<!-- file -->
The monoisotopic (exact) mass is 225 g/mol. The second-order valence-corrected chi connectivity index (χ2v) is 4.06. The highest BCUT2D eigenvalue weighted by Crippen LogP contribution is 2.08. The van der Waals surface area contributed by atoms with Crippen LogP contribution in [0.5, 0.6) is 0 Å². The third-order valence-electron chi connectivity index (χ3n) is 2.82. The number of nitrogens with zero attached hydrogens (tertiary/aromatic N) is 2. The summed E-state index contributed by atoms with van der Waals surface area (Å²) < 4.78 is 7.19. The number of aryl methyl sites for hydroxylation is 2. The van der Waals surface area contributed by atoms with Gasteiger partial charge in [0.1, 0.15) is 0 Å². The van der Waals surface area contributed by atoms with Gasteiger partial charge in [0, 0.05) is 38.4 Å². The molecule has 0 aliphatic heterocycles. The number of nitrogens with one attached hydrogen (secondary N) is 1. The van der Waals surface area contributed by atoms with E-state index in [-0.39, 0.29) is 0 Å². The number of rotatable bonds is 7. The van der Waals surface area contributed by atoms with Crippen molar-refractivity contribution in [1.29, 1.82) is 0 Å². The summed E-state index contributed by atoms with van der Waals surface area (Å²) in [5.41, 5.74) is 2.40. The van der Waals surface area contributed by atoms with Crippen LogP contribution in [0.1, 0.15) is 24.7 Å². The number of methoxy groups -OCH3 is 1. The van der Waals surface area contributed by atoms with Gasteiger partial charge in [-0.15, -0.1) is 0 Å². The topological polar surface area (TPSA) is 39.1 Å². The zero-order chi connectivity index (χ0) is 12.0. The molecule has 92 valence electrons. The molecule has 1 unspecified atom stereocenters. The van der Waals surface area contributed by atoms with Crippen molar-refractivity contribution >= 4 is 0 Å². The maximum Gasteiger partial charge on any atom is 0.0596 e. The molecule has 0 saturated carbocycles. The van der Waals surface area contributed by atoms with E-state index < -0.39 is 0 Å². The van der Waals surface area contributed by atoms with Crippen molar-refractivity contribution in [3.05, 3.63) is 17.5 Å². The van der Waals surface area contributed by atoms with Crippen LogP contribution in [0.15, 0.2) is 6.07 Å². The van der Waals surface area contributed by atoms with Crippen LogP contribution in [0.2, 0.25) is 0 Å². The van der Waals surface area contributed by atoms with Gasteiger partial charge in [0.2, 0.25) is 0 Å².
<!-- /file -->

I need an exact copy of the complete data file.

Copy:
The monoisotopic (exact) mass is 225 g/mol. The second-order valence-corrected chi connectivity index (χ2v) is 4.06. The highest BCUT2D eigenvalue weighted by Crippen LogP contribution is 2.08. The van der Waals surface area contributed by atoms with Crippen LogP contribution in [0.5, 0.6) is 0 Å². The third-order valence-electron chi connectivity index (χ3n) is 2.82. The number of nitrogens with zero attached hydrogens (tertiary/aromatic N) is 2. The summed E-state index contributed by atoms with van der Waals surface area (Å²) < 4.78 is 7.19. The number of aryl methyl sites for hydroxylation is 2. The van der Waals surface area contributed by atoms with Gasteiger partial charge in [0.1, 0.15) is 0 Å². The van der Waals surface area contributed by atoms with Gasteiger partial charge in [0, 0.05) is 38.4 Å². The molecule has 0 aliphatic heterocycles. The number of nitrogens with one attached hydrogen (secondary N) is 1. The van der Waals surface area contributed by atoms with E-state index in [-0.39, 0.29) is 0 Å². The number of rotatable bonds is 7. The van der Waals surface area contributed by atoms with Crippen molar-refractivity contribution in [1.29, 1.82) is 0 Å². The summed E-state index contributed by atoms with van der Waals surface area (Å²) in [5.41, 5.74) is 2.40. The van der Waals surface area contributed by atoms with Crippen LogP contribution in [0.1, 0.15) is 24.7 Å². The number of methoxy groups -OCH3 is 1. The van der Waals surface area contributed by atoms with Gasteiger partial charge in [-0.15, -0.1) is 0 Å². The topological polar surface area (TPSA) is 39.1 Å². The zero-order chi connectivity index (χ0) is 12.0. The molecule has 92 valence electrons. The molecule has 1 unspecified atom stereocenters. The van der Waals surface area contributed by atoms with Crippen molar-refractivity contribution >= 4 is 0 Å². The maximum Gasteiger partial charge on any atom is 0.0596 e. The molecule has 0 saturated carbocycles. The van der Waals surface area contributed by atoms with E-state index < -0.39 is 0 Å². The van der Waals surface area contributed by atoms with Crippen molar-refractivity contribution in [3.05, 3.63) is 17.5 Å². The van der Waals surface area contributed by atoms with Crippen LogP contribution in [0.15, 0.2) is 6.07 Å². The van der Waals surface area contributed by atoms with Crippen LogP contribution in [0.2, 0.25) is 0 Å². The van der Waals surface area contributed by atoms with Gasteiger partial charge in [0.2, 0.25) is 0 Å².